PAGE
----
At the Chicago Botanic Garden, two pungent corpse flowers come to life – Chicago Tribune


Tony Holland gawked at the sprawling flower, which jutted more than 6 feet above him. Its distinct, rancid odor cut through the air, like rotting flesh. It was Holland’s dream come true.

“Just to be able to check this off my bucket list is huge,” Holland, 36, said. “It’s amazing. Absolutely amazing.”

The rare titan arum — fittingly dubbed a corpse flower — is on display and in bloom at the Chicago Botanic Garden in Glencoe. The flowering structures, known as the largest unbranched inflorescence in the word, are exceedingly rare. It’s a sight to see — and, well, smell.

The plant emits the rotten stench to attract its natural pollinators, carrion beetles and flesh flies. Amid a crowd of curious visitors, 5-year-old Sally Uttech crinkled her nose.

“It smells bad,” she muttered.

The Botanic Garden has housed titan arums since 2003, and now nurtures 18 of the endangered species. They’re native to rugged rainforests on Sumatra, an Indonesian island along the equator. Most of the remaining plants are cultivated inside gardens around the world.

It can take more than a decade for a titan arum to develop before its first bloom. Even then, the cycle is unpredictable. Scientists are often unsure if new growth is a leaf or a flower bud, which usually emerges every three to four years. For Plant Production Manager Tim Pollak, it adds to the excitement.

“We’re certainly proud of the fact that we’re able to get them into bloom in such a successful way,” Pollak said, who tends to the plants year-round. “Knowing that it is the world’s largest inflorescence is breathtaking,” Pollak said.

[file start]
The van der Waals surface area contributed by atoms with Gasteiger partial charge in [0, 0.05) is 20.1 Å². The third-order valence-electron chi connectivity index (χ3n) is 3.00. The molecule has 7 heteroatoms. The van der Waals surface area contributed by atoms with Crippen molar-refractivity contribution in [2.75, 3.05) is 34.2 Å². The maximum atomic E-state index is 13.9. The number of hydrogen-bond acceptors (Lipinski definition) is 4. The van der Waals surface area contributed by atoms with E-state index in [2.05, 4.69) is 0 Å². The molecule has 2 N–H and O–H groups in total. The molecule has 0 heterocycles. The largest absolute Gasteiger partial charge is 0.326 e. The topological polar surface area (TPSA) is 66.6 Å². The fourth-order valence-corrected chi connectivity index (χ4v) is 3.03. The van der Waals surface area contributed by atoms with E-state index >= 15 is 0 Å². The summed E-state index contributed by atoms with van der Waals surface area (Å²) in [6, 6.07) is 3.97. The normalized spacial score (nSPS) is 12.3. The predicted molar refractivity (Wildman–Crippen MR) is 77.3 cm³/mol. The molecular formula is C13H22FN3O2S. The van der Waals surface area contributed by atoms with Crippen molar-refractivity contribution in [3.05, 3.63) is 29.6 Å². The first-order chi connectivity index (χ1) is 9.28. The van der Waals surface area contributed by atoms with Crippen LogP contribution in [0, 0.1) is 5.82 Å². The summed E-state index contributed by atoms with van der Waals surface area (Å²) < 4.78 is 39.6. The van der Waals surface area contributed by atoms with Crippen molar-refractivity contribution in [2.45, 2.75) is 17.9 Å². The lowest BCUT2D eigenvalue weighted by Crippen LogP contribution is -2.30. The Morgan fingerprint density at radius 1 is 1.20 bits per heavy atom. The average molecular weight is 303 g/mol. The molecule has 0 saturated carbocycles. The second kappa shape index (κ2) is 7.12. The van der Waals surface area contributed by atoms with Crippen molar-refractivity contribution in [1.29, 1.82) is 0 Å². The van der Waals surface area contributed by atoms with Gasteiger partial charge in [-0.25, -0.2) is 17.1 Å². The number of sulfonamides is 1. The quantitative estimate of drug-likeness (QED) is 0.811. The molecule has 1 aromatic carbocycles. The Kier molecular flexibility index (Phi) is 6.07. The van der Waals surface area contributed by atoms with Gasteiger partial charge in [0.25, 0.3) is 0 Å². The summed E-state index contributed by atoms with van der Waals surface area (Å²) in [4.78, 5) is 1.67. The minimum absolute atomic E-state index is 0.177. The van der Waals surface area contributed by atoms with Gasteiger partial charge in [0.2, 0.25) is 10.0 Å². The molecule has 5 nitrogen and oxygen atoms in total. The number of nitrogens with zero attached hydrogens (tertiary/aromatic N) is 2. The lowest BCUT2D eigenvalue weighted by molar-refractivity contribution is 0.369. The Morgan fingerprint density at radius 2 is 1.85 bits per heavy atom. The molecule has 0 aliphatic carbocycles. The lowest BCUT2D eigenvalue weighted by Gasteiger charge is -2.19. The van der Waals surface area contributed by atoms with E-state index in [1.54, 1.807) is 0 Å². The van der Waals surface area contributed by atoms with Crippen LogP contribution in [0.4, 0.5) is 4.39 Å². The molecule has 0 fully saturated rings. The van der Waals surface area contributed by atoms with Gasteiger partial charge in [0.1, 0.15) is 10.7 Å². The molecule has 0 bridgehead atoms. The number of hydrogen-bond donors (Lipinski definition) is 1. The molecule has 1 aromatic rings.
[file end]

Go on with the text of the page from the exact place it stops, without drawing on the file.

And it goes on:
The titan arum currently in bloom for the third time, named Sumatra, last flowered in 2017. A second flower, Spike, is set to bloom for the fourth time in the coming week.

People gather nearby the well known corpse flower (real name is Titan arum) on Saturday, June 8, 2024, at the Chicago Botanic Garden in Glencoe, Ill. (Vincent Alban/Chicago Tribune)
People gather nearby the well-known corpse flower on June 8, 2024, at the Chicago Botanic Garden in Glencoe. (Vincent Alban/Chicago Tribune)

When a bud emerges, the plant grows 5 to 6 inches per day for about two weeks, with the spiky spadix rising above the spathe. Finally, the growth slows, the spathe unfurls, and the plant blasts a foul-smelling odor over an hourslong period. The plant turns a maroon, meat-colored hue to attract pollinators.

In years when the flower isn’t in bloom, it sprouts a massive leaf, which stretches up to 15 feet in the air.

The growth of more corpse flowers is largely a collaborative effort with other gardens around the country. The Botanic Garden freezes and ships pollen so that the titan arums can reproduce with other members of the species.

“We’re acting as a pollen bank with other facilities,” Pollak said. “The botanic garden world is very cooperative, in the sense that we need pollen, you need pollen, we’re willing to share it.”

Dozens huddled around the two titan arums on a recent morning, which sat inside wooden planters. Many visitors took photos beside them. Others dared to whiff the plant as they approached.

Holland drove three hours from the Quad Cities with his family just to catch a glimpse. He first heard about the elusive plant 15 years ago. When he heard that two at the Botanic Garden were set to bloom, he closely monitored them online.

“I told my boss, ‘When I get the alert, I’m gone. I’m going to disappear for 24 hours or so,’” Holland said with a laugh. “My wife texted me yesterday that Sumatra opened, and I’m like, ‘We’re going first thing in the morning.’”

Travis VanZuiden, 37, and Veronica Spriggs, 38, decided to drive three hours from Iowa just to catch a glimpse of the plant. It lived up to their expectations.

“They’re big, they’re rare, they’re unusual,” VanZuiden said as he stared. “It doesn’t even look real.”

The couple said the smell wasn’t as bad as they thought. Its sheer size seemed to distract from the odor, they said.

“He’s been talking about this for years, and I was like, ‘Well, okay,’” Spriggs said. “But seeing it now, I understand. It’s very cool.”

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